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Utility tax fails in Belleair Bluffs
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BELLEAIR BLUFFS – Residents will not be seeing a tax from the city added to their water, sewer or electric bills any time soon. A move to lift the city of Belleair Bluff’s current ban on a utility tax failed at the Sept. 17 Town Commission meeting.

The issue was killed when a motion made by Commissioner Jack Nazario to pass an ordinance that would have authorized establishing utility taxes in the city did not gain a second.

The action was a surprise, as the commission had appeared at their Sept. 10 workshop to be ready to repeal the current law prohibiting utility taxes. At that session, Mayor Chris Arbutine made an impassioned plea for the tax as a possible additional source of revenue. He had predicted dire consequences without it.

“Whether a power or water tax, we are potentially going to have to pass something to stay a city.  By doing nothing, we can’t exist anymore,” Arbutine had said.

Commissioner Joe Barkley added that having a utility tax as an option would give the city more flexibility and be easier “to move up or down” than the ad valorem tax.

When the motion was made by Nazario to remove the ban, neither Barkley nor Commissioners Suzy Sofer or Taylour Shimkus would provide a second needed to bring the issue to a vote.

At the close of the meeting, Arbutine said he was disappointed at the commission’s failure to act. The mayor said he does not want to see the city have to scrimp to get by on low revenues. Belleair Bluffs has a quality of life that needs a certain level of income to support, he said.

“We have a city where our families are safe, where they do not get attacked or raped, where streetlights work and people do not fall down because of ill-repaired roads,” Arbutine said.

Arbutine said his parents moved from “a crappy neighborhood with creepy people” in Seminole to Belleair Bluffs years ago. “They wanted us to have a great place to live,” he said.

Maintaining the quality of life enjoyed by Belleair Bluffs residents takes money, Arbutine said. “There’s a lot more to it than saying, ‘I don’t want to raise taxes.’”

Commissioner Suzy Sofer said following the meeting that she did not feel this is the appropriate time to consider a tax that affects both residents and businesses.

“It’s a difficult period for people who are watching their budget,” she said. Sofer said the city needs to figure out ways to generate revenue instead of imposing additional taxes.

Barkley said later that he did not second the motion to remove the ban because a number of residents had contacted him since the workshop to express concerns about the issue. Also, Barkley said he would support a utility tax initially only if it is revenue neutral (does not increase city revenues).

“I want to talk with some more residents, and also make sure any future utility tax is revenue neutral before I would support removing the tax ban in the future,” Barkley said.

Residents report coyote attacks

Coyotes are apparently on the prowl again. After a long absence of coyote related complaints, the commission heard from two residents who had lost pets following coyote attacks.

“The coyotes are really bad,” Barry Lonas of Bluff View Drive said. Coyotes had killed two of his family’s cats. One was ripped in half.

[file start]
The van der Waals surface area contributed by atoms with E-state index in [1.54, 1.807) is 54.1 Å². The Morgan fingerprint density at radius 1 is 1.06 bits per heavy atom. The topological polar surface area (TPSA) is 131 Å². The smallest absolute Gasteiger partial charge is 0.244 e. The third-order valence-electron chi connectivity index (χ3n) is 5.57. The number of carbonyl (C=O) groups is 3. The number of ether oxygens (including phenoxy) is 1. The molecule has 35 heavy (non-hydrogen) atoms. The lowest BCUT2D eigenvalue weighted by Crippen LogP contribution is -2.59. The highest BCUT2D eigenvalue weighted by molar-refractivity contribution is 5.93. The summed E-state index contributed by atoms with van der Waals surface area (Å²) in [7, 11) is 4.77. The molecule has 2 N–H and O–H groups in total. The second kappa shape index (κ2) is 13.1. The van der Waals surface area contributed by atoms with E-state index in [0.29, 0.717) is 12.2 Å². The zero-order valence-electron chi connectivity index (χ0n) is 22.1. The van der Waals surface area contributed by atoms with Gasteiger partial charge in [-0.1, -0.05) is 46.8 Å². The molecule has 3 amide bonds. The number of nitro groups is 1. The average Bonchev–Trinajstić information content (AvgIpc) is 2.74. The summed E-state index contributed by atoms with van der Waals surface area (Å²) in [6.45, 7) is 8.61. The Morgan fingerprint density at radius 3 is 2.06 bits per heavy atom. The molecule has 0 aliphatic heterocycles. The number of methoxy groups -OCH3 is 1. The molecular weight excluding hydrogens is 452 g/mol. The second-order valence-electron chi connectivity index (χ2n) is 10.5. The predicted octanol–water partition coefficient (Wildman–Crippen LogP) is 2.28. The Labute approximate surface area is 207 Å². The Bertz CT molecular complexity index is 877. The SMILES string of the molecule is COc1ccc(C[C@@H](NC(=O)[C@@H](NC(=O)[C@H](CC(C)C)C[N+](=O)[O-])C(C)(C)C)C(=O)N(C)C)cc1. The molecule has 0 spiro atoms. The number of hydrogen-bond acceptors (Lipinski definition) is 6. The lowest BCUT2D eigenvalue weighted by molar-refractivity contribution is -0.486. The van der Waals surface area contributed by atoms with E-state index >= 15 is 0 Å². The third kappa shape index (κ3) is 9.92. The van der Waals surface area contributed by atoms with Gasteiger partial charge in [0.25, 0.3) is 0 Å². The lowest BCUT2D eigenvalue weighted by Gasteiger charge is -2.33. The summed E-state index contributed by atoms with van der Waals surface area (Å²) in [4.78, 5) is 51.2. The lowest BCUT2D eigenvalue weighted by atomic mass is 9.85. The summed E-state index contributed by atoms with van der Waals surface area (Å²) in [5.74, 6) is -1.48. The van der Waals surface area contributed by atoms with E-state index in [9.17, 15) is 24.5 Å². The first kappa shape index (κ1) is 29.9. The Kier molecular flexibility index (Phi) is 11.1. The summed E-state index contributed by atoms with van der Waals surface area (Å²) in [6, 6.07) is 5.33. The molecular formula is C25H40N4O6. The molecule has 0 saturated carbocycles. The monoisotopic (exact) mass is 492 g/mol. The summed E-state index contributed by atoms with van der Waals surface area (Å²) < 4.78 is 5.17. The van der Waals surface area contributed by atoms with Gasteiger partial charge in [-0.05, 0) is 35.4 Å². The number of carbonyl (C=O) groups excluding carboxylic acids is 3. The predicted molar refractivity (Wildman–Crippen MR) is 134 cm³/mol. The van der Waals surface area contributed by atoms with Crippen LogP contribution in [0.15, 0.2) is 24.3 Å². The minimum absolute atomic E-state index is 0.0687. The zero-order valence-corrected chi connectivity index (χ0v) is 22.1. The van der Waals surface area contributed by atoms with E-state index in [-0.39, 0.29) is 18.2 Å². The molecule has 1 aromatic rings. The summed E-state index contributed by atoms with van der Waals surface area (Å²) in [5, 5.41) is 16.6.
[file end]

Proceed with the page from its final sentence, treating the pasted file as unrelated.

“My wife went berserk” after that incident, Lonas related. “Within a minute, the cat was gone.”

Lonas asked the city for assistance in dealing with the coyotes. He said a county official had told him to throw firecrackers at the animals. Fireworks are illegal in Belleair Bluffs, Public Works Director Robert David reminded Lonas.

Coyotes are also difficult to trap, David said.

David Cortright, who lives near city hall, said he has lost a cat to coyotes. Darlene Cavanagh also has concerns about coyotes, and also hawks, which she has seen near her residence. She fears they may attack her two small dogs.

Commissioner Barkley said education of citizens about coyotes and their habits, and precautions to take against them, is the key to controlling the coyote population. Attempts to eradicate the animals have been mostly unsuccessful, he said, because threats cause them to produce more offspring and increase their overall number.

Pets should not be allowed outdoors unleashed, and garbage containers must be closed and secured, Barkley advised. Pets’ food dishes should never be left outside.

Millage rate set, final budget OK’d

The commission left the city’s millage rate unchanged at 5.35 mils and approved a final budget of a little over $3 million for the upcoming fiscal year at a final budget hearing held before the regular commission meeting.

The budget reflects a spending increase of 33 percent over last year’s final budget. The significant rise in expenditure is related to an anticipated pension obligation due former Belleair Bluffs firefighters. The budget includes $1.3 million for that expense, to be taken from the city’s reserve funds.

The city has fought the firefighters’ requests, offering a lesser amount. A decision on the pension issue is expected soon.

Though the millage rate was raised a full point (23 percent) last year to avoid raiding the city’s reserve funds, a portion of the reserves will still be needed to meet the coming year’s obligations in addition to the large pension payout, Finance Director Debra Sullivan said.
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